4. Close the jar and set it on a plate to catch any lemon juice that may soon begin gurgle out of the jar when fermentation begins. Burp the jar (i.e., open it) every day for first several days to release any gases building up inside. Set the jar aside for from a month to up to six months.
  5. The lemons are ready when the skins have softened completely. Scrape away the pulp, rinse off the salt (if necessary) and add the rinds to your dish.
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19 Comment

  1. Now I understand why you are not moving back to Canada. No lemon trees.

    1. The Zero-Waste Chef says: Reply

      Hahaha! I do love my lemon tree!

  2. I didn’t realise these were so easy to make, the hardest part will be finding unwaxed lemons I think! These are around £5.00 for a 300g jar here in the UK, so I’ve never bothered with them.

    1. The Zero-Waste Chef says: Reply

      Right, you’d want unwaxed. Thanks for pointing that out. I forgot to mention it in the post (I don’t think about it since I just pick these from our tree). Organic too.

  3. I saw a bag of about 12 lemons on sale at the greengrocers today for £1 – I didn’t know what to do with all of them but I wished I had read this post beforehand then I would have definitely bought them

    1. The Zero-Waste Chef says: Reply

      That’s a great deal! I hope you come across a similar deal and try these 🙂

  4. Michele Sharik says: Reply

    Just found your blog and love it! ❤️

    When I make preserved lemons I just quarter then and don’t bother leaving them connected on one end. Doesn’t seem to make a difference in the end product and I can put more in a jar.

    1. The Zero-Waste Chef says: Reply

      Thanks for this info. That sounds very efficient. When I make mine, one or two quarters will fall off as I stuff the lemons in the jar. They’re always fine. So do you sprinkle in the salt as you go along, packing the jar? Or mix it all up in a bowl first (quarters and lemons)? I’ll try this in the fall when my tree starts producing like crazy again.

  5. Wonderful! Thank you for this recipe and all the tips. Pinning till lemons are plentiful next winter.

    1. The Zero-Waste Chef says: Reply

      I am somewhat obsessed with preserved lemons. They add so much flavor. And they look so pretty too.

  6. Woohoo! A Zero waste preserved lemon recipe! I found this recipe (http://www.marthastewart.com/967833/barley-risotto-swiss-chard-radishes-and-preserved-lemon) and instantly wanted to make it – but Martha Stewart suggest you to preserve like 50 lemons!! I must only give preserved lemons as birthday gifts if I ever followed her instructions (not a bad idea tough) to not waste it. As I couldn’t find any preserved lemons in the city where I live, and neither did I want to wait a month so to finally try it I decided to give this quick version a try: http://www.cbc.ca/inthekitchen/2013/11/quick-preserved-lemons.html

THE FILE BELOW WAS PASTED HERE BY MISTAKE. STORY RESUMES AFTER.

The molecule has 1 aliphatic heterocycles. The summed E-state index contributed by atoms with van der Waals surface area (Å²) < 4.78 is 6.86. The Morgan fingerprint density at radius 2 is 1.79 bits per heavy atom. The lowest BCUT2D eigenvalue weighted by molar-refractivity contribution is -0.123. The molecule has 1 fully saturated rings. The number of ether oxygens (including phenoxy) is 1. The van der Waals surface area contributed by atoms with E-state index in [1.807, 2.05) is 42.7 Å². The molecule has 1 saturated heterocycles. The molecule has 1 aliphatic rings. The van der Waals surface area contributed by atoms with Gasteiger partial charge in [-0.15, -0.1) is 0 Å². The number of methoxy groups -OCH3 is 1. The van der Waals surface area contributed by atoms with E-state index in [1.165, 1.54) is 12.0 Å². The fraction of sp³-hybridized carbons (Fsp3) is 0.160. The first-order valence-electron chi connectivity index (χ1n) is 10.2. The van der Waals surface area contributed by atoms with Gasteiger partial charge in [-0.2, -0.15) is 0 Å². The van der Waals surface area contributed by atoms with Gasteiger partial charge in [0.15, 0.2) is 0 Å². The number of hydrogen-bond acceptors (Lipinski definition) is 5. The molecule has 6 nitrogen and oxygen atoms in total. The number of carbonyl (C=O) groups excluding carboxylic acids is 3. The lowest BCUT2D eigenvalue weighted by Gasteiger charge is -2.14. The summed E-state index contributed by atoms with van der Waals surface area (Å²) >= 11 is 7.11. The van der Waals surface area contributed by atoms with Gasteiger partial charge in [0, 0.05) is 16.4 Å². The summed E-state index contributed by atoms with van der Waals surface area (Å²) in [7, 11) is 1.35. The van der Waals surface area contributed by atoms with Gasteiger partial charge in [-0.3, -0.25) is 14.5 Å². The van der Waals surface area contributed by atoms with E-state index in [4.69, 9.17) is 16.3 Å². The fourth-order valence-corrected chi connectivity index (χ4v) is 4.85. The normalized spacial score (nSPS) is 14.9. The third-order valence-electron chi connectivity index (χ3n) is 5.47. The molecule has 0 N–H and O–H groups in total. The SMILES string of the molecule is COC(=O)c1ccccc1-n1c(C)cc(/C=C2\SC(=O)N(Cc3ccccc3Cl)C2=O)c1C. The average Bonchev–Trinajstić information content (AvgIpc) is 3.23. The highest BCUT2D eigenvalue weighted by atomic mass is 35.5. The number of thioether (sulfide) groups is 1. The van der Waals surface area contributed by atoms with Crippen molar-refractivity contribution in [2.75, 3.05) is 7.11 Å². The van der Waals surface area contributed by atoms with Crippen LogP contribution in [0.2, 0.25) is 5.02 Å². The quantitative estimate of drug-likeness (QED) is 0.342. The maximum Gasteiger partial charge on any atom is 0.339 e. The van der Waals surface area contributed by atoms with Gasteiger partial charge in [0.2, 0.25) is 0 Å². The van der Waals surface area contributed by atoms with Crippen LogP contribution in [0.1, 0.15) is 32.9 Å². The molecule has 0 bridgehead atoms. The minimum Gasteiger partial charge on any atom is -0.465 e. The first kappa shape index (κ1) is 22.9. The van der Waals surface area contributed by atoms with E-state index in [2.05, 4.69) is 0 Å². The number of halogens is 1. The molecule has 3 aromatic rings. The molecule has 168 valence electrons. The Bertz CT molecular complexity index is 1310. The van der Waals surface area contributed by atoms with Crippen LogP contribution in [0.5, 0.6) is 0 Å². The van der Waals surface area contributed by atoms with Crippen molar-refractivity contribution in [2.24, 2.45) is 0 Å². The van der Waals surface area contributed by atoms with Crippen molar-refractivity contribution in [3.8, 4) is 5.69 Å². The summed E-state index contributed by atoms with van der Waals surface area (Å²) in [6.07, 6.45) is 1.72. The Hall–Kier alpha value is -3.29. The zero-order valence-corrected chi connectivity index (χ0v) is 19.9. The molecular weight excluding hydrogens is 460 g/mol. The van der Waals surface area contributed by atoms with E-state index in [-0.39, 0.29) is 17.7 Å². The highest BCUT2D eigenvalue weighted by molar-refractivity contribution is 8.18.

And the Barley risotto with chard, radishes and (quickly) preserved lemons and was such success! Another great wanted to ideas what to have these yummy things called preserved lemons with 🙂

    1. The Zero-Waste Chef says: Reply

      Wow, four hours?! :O I didn’t know it could be done. Thanks for the link. Enjoy your lemon-infused dishes.

  7. And what do you do with the additional lemons you juice in there? Love your blog!

    1. The Zero-Waste Chef says: Reply

      Hi Natalia,
      The juice in there is gold! I made dal for thanksgiving and I used to add lemon juice to this but I haven’t had many lemons lately, so I’ve been adding the juice left over from my preserved lemons. I also add it to chana masala. It’s really good in hummus too. The juice adds a lot of flavor. Thanks for the kind words about my blog 🙂 ~ Anne Marie

  8. I followed your recipe. After about a week–today–noticed a bit of black mold on top. What am I doing wrong? Should I toss them and start again?

    1. The Zero-Waste Chef says: Reply

      Hi Chrystina, I’m sorry to hear that yours developed mold. If it’s mold, I would toss them. I’m not sure what the problem would be. I did a quick search and couldn’t find much. I read one thread that said Meyer lemons aren’t acidic enough to make preserved lemons but that doesn’t make sense to me. Were your lemons submerged in liquid? Are you sure it was mold? Was it furry like mold? ~ Anne Marie

  9. Yes it seemed a bit furry, but it was only a teeny bit so I scooped it out and threw it away. There was a bit of black stuff on the side of the jar near the top–away from the lemons and liquid –so I wiped that off with a napkin. I am just watching it now. They are submerged in juice. I am thinking I should probably start again to be on the safe side. I am also making the apple scrap vinegar right beside it and it’s doing great –knock on wood! So I don’t know what the problem was, but I will try again! I love the idea of eating lemon rinds because they are really very healthful for your microbiome! Thanks so much for your site–it’s so inspiring! xoxo–Chrystina

    1. The Zero-Waste Chef says: Reply

      I would probably start over if the spot was black and moldy 🙁 I hate to say that but I don’t want you to get sick. Preserved lemon rinds are fantastic and your gut will love you. I’m glad to hear the vinegar is doing well. Be sure to stir it often to prevent mold in that too. I’m not sure how much I go on about that in the post. I will have to take a look. I find it really helps. Thanks for the kind words about my site 🙂 ~ Anne Marie

  10. Oh and I am using regular lemons, not Meyer so that can’t be it.